While those are reasonable goals, it is not how Slack chooses to approach the adoption of new systems. We prioritize fad-resilience over speed of adoption. And so, we (intentionally) place the burden of getting other teams to adopt new technology mostly on the change agent. While this can be frustrating for the advocate of a new system, we know of no better substitute. Clearing this hurdle forces selection of Stuff that Works. If the new thing really is as wonderful as we hope it is, it should help the teams that depend on it get things done; this success can move them to adopt it and advocate it.

Some of the work of Phase 2 is fundamentally more like product work than like what-you-might-think-is-engineering. You need to do user research to figure out what problems matter. You need to communicate the value of your solution relative to previous practices, in ways your users are prepared to hear. You need to build things that close the gap between current practice and the change you’re making, to grease the skids for your busy and distracted clients.

Successful execution in Phase 2 eventually leads to some self-propelled adoption, where people you did not explicitly sell on the new tech are freely choosing to use it. The end of Phase 2 is close at hand when the new system is a de facto standard, the default practice for new projects. It is unusual to accidentally achieve this kind of adoption. It’s really hard, and draws on skills that are not part of every engineer’s professional experience.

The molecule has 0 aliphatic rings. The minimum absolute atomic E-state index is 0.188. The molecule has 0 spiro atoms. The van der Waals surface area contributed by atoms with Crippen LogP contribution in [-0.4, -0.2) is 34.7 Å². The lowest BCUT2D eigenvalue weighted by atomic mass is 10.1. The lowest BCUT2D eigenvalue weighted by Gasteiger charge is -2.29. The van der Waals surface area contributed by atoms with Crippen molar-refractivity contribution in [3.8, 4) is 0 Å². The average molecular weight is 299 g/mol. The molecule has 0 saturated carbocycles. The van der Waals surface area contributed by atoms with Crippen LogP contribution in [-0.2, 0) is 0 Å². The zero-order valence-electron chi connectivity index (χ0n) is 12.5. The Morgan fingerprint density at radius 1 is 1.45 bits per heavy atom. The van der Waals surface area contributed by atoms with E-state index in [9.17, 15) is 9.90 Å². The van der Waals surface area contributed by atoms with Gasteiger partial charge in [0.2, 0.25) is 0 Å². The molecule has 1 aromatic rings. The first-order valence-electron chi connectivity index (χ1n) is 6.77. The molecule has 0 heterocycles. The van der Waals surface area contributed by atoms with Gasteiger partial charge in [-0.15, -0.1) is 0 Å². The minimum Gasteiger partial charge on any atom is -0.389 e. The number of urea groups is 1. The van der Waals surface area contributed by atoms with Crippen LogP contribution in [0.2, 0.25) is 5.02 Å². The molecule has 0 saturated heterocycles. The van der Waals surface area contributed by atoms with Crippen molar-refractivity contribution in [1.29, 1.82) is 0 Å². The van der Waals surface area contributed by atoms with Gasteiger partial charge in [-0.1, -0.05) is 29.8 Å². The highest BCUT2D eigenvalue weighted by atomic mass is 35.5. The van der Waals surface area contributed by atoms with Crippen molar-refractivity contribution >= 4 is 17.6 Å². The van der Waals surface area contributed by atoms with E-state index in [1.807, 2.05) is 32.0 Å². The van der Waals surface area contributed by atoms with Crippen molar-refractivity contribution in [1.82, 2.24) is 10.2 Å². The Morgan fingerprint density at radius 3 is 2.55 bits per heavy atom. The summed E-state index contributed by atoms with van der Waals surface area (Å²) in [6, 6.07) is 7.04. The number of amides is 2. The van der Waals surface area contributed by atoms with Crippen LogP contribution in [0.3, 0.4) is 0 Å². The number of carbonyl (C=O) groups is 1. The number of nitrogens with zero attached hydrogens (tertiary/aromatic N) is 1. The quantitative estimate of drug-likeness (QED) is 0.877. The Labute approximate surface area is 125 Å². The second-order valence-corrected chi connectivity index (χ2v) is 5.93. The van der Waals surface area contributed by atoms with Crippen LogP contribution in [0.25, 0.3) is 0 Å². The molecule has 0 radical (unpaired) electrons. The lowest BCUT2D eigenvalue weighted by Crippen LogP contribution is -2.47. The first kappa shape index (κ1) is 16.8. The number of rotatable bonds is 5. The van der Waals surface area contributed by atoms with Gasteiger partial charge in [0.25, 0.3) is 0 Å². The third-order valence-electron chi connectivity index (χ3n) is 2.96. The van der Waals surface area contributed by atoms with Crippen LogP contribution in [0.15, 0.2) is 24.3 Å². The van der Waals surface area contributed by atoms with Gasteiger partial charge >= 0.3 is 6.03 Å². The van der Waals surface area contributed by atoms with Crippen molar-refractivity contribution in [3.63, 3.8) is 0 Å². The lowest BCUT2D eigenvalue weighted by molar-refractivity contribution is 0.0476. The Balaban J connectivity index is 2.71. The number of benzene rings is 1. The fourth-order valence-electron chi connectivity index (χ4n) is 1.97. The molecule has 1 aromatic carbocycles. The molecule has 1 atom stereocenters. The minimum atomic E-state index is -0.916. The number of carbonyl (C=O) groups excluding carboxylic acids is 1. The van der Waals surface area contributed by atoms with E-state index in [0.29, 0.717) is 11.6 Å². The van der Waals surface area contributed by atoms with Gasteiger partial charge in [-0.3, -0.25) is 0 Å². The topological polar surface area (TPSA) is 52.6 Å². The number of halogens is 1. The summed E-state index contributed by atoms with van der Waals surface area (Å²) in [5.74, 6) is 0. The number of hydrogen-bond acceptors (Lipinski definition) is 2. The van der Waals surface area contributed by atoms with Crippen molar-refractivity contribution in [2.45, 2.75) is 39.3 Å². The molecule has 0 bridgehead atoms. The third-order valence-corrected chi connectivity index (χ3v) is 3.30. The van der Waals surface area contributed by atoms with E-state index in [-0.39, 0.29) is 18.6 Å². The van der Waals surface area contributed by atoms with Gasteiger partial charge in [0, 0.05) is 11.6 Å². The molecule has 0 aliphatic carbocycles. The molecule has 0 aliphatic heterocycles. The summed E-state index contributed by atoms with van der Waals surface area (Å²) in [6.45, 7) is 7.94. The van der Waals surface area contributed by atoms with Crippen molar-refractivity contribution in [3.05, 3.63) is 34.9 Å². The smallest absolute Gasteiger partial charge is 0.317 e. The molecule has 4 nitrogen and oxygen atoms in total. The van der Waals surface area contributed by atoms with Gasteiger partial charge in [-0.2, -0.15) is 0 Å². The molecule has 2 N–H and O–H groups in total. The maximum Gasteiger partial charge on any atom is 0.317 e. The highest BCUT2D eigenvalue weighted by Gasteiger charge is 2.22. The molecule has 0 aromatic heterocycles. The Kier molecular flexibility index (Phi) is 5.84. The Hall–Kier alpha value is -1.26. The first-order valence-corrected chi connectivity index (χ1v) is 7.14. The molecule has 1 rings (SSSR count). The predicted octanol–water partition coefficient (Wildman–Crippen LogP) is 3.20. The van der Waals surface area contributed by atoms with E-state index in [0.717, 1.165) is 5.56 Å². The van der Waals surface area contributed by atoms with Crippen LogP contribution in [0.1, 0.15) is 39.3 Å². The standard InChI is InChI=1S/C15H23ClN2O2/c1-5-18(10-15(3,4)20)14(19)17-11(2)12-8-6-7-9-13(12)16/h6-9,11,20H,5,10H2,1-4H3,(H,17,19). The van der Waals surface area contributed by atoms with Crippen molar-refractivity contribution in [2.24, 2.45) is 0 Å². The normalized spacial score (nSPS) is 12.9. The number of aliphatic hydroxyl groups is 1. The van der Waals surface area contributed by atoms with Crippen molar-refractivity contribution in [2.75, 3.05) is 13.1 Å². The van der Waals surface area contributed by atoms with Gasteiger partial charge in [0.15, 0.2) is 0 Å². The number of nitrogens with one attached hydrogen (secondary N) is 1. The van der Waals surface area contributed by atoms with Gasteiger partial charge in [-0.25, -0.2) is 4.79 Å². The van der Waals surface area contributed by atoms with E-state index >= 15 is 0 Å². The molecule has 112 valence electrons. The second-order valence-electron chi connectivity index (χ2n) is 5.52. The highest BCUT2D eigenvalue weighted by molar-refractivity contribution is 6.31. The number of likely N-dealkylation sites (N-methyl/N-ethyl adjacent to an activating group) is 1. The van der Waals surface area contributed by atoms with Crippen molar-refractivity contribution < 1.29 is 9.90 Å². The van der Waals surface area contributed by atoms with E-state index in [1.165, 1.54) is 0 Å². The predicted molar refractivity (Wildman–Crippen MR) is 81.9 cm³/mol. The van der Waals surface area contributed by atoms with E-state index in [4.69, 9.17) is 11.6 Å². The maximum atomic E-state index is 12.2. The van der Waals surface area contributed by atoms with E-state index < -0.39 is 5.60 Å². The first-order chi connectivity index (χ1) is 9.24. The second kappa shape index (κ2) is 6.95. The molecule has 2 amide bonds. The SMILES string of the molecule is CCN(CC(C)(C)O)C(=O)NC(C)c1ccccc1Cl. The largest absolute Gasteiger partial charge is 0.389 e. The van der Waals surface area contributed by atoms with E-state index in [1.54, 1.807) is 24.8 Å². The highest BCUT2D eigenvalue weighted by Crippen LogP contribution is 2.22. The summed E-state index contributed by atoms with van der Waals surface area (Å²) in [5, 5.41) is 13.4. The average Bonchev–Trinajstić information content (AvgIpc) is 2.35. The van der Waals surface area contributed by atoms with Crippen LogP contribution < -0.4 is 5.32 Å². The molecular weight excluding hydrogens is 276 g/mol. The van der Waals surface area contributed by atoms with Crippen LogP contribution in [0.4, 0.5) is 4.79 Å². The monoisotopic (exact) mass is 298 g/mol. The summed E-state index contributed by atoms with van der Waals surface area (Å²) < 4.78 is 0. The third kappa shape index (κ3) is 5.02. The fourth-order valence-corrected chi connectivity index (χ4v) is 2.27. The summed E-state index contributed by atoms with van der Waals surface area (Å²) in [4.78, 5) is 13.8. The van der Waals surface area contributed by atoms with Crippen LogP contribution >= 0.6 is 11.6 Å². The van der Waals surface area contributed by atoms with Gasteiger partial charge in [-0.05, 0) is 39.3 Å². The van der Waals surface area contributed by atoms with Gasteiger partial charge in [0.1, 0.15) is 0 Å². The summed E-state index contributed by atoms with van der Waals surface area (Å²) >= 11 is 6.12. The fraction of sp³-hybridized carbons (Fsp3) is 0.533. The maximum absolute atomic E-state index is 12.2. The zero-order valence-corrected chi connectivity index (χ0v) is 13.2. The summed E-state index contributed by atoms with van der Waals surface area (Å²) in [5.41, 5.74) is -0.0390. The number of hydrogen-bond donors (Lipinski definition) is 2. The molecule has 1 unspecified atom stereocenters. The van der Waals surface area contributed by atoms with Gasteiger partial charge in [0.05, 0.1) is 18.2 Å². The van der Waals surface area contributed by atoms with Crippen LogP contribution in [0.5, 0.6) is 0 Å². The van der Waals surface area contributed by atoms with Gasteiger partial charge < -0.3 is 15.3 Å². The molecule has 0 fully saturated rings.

The self-propelled adoption phase eventually starts to taper off. We are left with a residue of holdouts: use cases that seem especially resistant to the new way of doing things. Some systems that have been quietly working in the background are especially unmotivated to change just because they are not being actively developed. In some cases we are discovering late in the game some ways in which the previous system really worked better. Finally, there are always a few stubborn users who are overly invested in their muscle memory of the old way.

While we’ve been talking about “the” technology adoption curve, there is actually a fork in the road at Phase 3. Even very successful projects might not migrate every last use case to the new way of doing things. For instance, at Slack we have very widely adopted gRPC as an internal API technology. It is solidly in late Phase 3. However, we are unlikely to build a new version of memcached that uses gRPC; memcached’s custom protocol works well, and is well-supported in the clients we care about. The existence of exceptions like this doesn’t make gRPC adoption a failure.

In other cases, the costs of having More Than One Way (cognitive burden on engineers; operational burden from running the Olde Systeme) are high enough that we will migrate everything to the new way. For such projects, we need a plan to tackle the hold-outs. Different tactics are appropriate for different obstacles. The systems that just haven’t changed in a long time might need the change agent to adopt them and start moving them into the future. If the holdouts are functionally motivated, by real capabilities the new system lacks, you may need to enhance the new system, or wrap it in code that emulates the old system’s capabilities.

In the occasional case of emotional attachment to the old system, person-to-person outreach is usually a lot more effective than public, high-stakes debate. And please be gentle; your beautiful, new system will be the Old Way some day, too — if it is successful enough to live that long.